Up front, there’s a battery control unit more or less where an engine would be. Beneath that is one of the car’s two permanent magnet synchronous motors with a max speed of 16,000 rpm. Porsche says that while these motors are more expensive than asynchronous motors in part because of the cost of the permanent magnets, they are more compact and generate less heat while operating.

Electric cars typically make use of a single-speed transmission, which is great for ripping from a standstill to highway speeds (often speeding past internal combustion-powered cars on the way) but less efficient the faster you’re driving. The Taycan’s front axle is indeed single-speed, but in the back, there’s a compact two-speed transmission unit; the short-ratio first gear gives you that characteristic shove off the line, but the longer-ratio second gear helps with efficiency and high-speed performance. (Conceptually, this reminds us of the two-speed rear axles used in ancient times.)

Because the front and rear motors operate as two distinct subsystems, the Taycan can instantly and fully vary torque distribution between the front and rear of the car. Further, the Taycan is equipped with rear-axle steering -- which Porsche says improves both high-speed stability and low-speed maneuverability -- and an electronically controlled limited-slip rear differential.

At each corner, the car rides on three-chamber active air suspension; in addition to helping manage ride comfort, this lets the car drop up to 22 millimeters at speed for better aerodynamics. This suspension is similar to the one employed on the Panamera, but it’s been modified as needed to accommodate the Taycan’s unique packaging -- for example, since there’s no engine up front, the nose of the car can be dropped somewhat.  

Also at each corner: Massive brakes filling out the Taycan Turbo’s 20-inch, or the Turbo S’ 21-inch, wheels. On the former car, they’re 16.3-inch discs in the front and14.4-inch discs in the rear; the Turbo S gets 16.5-inch and 16.1-inch ceramics front and rear. Both cars get 10-piston calipers up from and four-piston calipers at the rear.

The huge discs certainly look the part. But, somewhat ironically, these brakes do very little under normal operation: The car’s regenerative braking systems can pull in up to 265 kW, meaning up to 90 percent of braking is handled by recuperation. Basically, you’re more likely to have to replace your pads due to aging -- six years is the Porsche-specified interval -- than you will from use.

You’ll note that the Taycan cannot exactly boast class-leading range; you can now purchase a Tesla Model S that can go up to 370 miles on a charge -- an impressive figure that no one else has been able to touch on a production vehicle.

But one thing Porsche engineers and spokespeople repeated at a recent technical workshop, enough to make me suspect that it was some sort of mantra guiding Taycan development, was “reproducible performance on a stable level.”

The Taycan uses an 800-volt electrical architecture -- more than double the 350 volts of, say, a Tesla Model 3 or a Chevrolet Bolt. This lets Porsche use smaller-gauge cables throughout the Taycan, saving weight. The more marketable advantage, though, is that it allows for higher maximum charging power. At the moment, the Taycan can charge at a maximum of 270 kW. But the 800-volt architecture is ready for a future where infrastructure permits 400, or perhaps even 500, kW charging capability.

That’s a little ways off. Right now, Porsche envisions a world where you’ll charge your Taycan mostly at home with a 240-volt charger, topping the battery off nightly at a slow 11 kW rate over the span of six to eight hours. This will be the vast bulk of charging -- 80 to 90 percent, per Porsche. While you’re on the go, you’ll likely plug into a 400-volt charger putting out 150 kW, or perhaps another 11 kW charger at your office.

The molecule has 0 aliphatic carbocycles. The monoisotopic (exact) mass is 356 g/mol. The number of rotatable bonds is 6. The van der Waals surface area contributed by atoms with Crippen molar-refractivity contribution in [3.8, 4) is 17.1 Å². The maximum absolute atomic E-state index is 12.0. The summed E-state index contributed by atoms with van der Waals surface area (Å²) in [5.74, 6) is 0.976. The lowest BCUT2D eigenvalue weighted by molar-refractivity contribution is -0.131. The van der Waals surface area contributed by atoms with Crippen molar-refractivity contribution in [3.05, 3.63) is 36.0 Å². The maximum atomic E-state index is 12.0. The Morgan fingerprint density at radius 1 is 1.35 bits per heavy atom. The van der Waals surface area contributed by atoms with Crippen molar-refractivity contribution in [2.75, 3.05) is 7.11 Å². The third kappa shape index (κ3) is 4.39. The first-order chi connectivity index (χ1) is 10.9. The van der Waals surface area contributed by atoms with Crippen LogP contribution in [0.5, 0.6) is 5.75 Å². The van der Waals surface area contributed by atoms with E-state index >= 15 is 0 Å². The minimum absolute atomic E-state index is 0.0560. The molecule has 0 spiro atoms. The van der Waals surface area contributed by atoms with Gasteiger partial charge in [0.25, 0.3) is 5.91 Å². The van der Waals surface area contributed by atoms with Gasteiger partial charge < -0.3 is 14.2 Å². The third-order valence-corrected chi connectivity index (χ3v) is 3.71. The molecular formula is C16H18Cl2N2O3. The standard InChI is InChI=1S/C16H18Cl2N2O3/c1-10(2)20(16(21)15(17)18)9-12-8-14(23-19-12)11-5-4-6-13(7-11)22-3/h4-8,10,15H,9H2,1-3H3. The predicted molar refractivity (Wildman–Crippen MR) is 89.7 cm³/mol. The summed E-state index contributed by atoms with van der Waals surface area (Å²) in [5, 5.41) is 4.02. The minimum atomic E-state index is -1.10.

And for those cross-country road trips -- the edgiest of edge cases for the overwhelming majority of drivers, but the ones that seem to command the popular consciousness -- you’ll plug into a network of high-speed chargers. At today’s 270 kW capability, you’ll be able to take the Taycan from 5 percent to 80 percent charge in 22.5 minutes. Using Porsche’s charging planner and battery preconditioning technology, you’ll be able to do that whether it's zero degrees or 70 (there’s that reproducible performance/stable level thing again).

Why does this assume you only want an 80 percent charge? It’s a tradeoff: Battery-charging speed depends on a number of factors, including the state of charge of the battery, and getting that last 20 percent takes a longer than it’s worth if you’re on the go. Porsche figures off you’ll save time by charging until you have, say, 200 miles of range, then zooming off to your destination (or the next 270 kW charging station) rather than waiting for a full pack. Its Charging Planning feature, built into the car’s navigation, will help you plan the most time-optimized route, taking charging stops into account.

If this all seems contingent on a vast and mostly unbuilt network of private and public chargers, well, you’re right; this is a hurdle for all EVs, not just the Taycan. How city-dwellers without access to private garages, and private chargers, will keep their vehicles topped off remains to be seen. But we didn’t adopt gasoline cars because there was a gas station on every corner.

At first glance you could almost fool yourself into thinking there was an engine up there. There's a lot going on under the skin of the Taycan.

The Taycan was “a big challenge for us -- even bigger than we thought it would be,” Dr. Stefan Weckbach, VP of product line for the Taycan, admitted at our technical workshop. This is not the kind of thing Porsche could afford to mess up. With the Taycan, he said, Porsche was trying to do nothing less than “transfer our soul into the electric world.” That’s a dramatic way to put it, maybe, but first impressions do matter -- especially when you have a Porsche-size reputation to uphold.

On paper, there’s nothing mind-blowing about the Taycan’s acceleration or top speed, and certainly not its range. What’s more striking is how confident it feels for a first effort. It’s how it all seems to work together. How consistency and reliability -- and yes, “reproducible performance at a stable level” -- means you hopefully won’t be participating in a grand experiment when you buy a Taycan; there should be appeal here for more than just early adopters.  

This might seem like faint praise; it’s meant to be anything but. We’re moving into a stage where competence is more important than superlatives when it comes to EVs (or, at least, we should be).

And if you’re so jaded that the prospect of 0-60 mph in under 3 seconds, in eerie silence, doesn’t move the needle, a few minutes in the Taycan -- even if it’s just the passenger seat -- will do a lot to change your mind.